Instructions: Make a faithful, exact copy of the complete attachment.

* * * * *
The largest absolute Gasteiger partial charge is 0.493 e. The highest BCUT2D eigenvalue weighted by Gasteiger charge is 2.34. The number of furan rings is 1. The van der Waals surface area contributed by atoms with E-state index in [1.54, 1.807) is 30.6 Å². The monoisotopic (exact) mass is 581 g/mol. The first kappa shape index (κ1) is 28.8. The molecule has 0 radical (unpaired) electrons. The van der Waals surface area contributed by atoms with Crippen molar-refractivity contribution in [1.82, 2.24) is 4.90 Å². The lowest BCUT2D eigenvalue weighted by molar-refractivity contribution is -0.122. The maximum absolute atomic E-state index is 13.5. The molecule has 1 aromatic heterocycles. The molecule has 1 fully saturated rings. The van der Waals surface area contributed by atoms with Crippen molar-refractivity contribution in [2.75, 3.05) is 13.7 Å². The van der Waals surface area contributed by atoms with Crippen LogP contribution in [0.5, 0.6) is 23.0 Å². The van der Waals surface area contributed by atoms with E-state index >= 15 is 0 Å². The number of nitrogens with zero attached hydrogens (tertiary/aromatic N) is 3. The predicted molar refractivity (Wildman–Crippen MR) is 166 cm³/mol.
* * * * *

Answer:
The largest absolute Gasteiger partial charge is 0.493 e. The highest BCUT2D eigenvalue weighted by Gasteiger charge is 2.34. The number of furan rings is 1. The van der Waals surface area contributed by atoms with E-state index in [1.54, 1.807) is 30.6 Å². The monoisotopic (exact) mass is 581 g/mol. The first kappa shape index (κ1) is 28.8. The molecule has 0 radical (unpaired) electrons. The van der Waals surface area contributed by atoms with Crippen molar-refractivity contribution in [1.82, 2.24) is 4.90 Å². The lowest BCUT2D eigenvalue weighted by molar-refractivity contribution is -0.122. The maximum absolute atomic E-state index is 13.5. The molecule has 1 aromatic heterocycles. The molecule has 1 fully saturated rings. The van der Waals surface area contributed by atoms with Crippen molar-refractivity contribution in [2.75, 3.05) is 13.7 Å². The van der Waals surface area contributed by atoms with Crippen LogP contribution in [0.5, 0.6) is 23.0 Å². The van der Waals surface area contributed by atoms with E-state index >= 15 is 0 Å². The number of nitrogens with zero attached hydrogens (tertiary/aromatic N) is 3. The predicted molar refractivity (Wildman–Crippen MR) is 166 cm³/mol.